The great tribute The General received by the vast assemblies in every country at his Funeral and Memorial services, said far more than any words could have expressed of the extent to which he had become recognised everywhere as a true friend of all who were in need, and of the degree to which he had succeeded in prompting all his Officers and people to act up to that ideal.
The following, a small selection of the most prominent testimonies borne to his life by the Press of various countries, will give some idea of what was thought and felt by his contemporaries about him and his work:—
The Christian World, August 22, 1912
“No name is graven more deeply in the history of his time than that of William Booth, Founder and General of The Salvation Army, who passed to his rest on Tuesday night. At sixteen, the Nottingham builder’s son underwent an ‘old-fashioned conversion,’ and, as he told a representative of The Christian World, ’within six hours he was going in and out of the cottages in the back streets, preaching the Gospel that had saved himself.’ From that day he toiled terribly, and never more terribly than since his sixtieth year, after which the Social Scheme was launched, and The General undertook those evangelistic tours in which he traversed England again and again in every direction, and covered a great part of the Western world. How he kept up is a miracle, for he was a frail-looking figure, and he ate next to nothing—a slice or two of toast or bread and butter or rice pudding and a roasted apple, were his meals for many years past. It was his great heart, his invincible faith, his indomitable courage that kept him going.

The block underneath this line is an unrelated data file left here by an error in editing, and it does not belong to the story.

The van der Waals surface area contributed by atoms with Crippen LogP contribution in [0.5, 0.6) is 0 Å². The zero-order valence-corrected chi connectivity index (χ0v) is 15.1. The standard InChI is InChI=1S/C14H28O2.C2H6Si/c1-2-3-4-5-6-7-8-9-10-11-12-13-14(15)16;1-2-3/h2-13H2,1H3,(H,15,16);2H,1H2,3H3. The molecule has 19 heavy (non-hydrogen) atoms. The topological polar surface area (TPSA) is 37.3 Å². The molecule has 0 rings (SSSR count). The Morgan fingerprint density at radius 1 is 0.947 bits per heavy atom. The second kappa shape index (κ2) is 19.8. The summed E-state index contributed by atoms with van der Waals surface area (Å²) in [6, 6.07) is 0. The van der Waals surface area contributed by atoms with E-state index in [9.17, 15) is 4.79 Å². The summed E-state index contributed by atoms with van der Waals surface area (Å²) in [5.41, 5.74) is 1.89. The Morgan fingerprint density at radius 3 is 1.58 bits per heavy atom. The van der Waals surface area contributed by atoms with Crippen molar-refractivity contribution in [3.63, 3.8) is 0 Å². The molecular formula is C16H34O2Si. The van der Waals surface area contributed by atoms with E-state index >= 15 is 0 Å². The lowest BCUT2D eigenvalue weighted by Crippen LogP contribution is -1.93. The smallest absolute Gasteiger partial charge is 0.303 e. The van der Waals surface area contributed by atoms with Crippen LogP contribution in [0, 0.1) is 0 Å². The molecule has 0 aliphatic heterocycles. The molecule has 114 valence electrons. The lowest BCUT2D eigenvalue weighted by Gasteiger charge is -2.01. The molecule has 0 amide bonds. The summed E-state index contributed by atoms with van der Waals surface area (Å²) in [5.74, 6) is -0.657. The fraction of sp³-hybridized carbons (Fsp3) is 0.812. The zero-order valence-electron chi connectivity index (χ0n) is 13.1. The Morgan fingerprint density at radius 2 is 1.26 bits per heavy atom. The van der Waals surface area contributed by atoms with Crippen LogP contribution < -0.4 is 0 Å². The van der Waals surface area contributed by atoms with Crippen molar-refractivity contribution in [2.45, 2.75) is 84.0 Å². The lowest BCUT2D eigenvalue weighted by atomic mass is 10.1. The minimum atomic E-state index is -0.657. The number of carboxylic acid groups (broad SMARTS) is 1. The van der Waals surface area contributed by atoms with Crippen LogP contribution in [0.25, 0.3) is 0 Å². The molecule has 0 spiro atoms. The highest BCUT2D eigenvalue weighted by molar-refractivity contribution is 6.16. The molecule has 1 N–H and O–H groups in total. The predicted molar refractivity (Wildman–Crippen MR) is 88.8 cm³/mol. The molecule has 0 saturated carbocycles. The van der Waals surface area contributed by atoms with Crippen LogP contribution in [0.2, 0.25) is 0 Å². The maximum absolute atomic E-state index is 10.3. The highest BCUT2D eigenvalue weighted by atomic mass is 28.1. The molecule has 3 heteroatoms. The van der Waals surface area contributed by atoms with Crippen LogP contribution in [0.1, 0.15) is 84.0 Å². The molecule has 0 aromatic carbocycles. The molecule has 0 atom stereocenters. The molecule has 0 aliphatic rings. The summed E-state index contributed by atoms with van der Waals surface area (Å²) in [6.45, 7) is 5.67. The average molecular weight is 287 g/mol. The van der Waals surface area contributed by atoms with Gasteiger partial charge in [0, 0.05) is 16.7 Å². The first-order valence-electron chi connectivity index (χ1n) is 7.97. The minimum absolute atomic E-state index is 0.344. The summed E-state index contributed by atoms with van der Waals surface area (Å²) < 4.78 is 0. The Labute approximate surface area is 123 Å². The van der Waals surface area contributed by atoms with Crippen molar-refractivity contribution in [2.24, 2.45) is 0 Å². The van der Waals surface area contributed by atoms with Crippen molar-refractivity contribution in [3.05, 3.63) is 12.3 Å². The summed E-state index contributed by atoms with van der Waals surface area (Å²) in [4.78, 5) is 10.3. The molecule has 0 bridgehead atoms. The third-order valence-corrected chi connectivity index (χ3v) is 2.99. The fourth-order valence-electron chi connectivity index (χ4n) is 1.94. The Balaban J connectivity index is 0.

“Plutarch would have put William Booth and John Wesley together in his ‘Parallel Lives.’ Each man ‘thought in continents.’ ’The world is my parish,’ said Wesley, and Methodism to-day covers the world. So General Booth believed in world conquest for Christ, because he believed in Christ’s all-conquering power, and he had the courage of his conviction. He learnt much from Wesley, for he began as a Methodist. He knew what can be done by thorough organisation, and what financial resources there are in the multiplication of small but cheerful givers. Like Wesley, too, he combined the genius for great conceptions with the genius for practical detail, without which great conceptions soon vanish into thin air. He was more masterful than Wesley. When he broke away from the Methodist New Connexion, and founded the Christian Mission of which The Salvation Army was the evolution, he found that committees wasted their time in talk and were distracted in opinion. He read lives of Napoleon, Wellington, and other great commanders, and came to the conclusion that a committee is an excellent thing to receive and carry out instructions from a masterful man who knows what he wants, but otherwise they are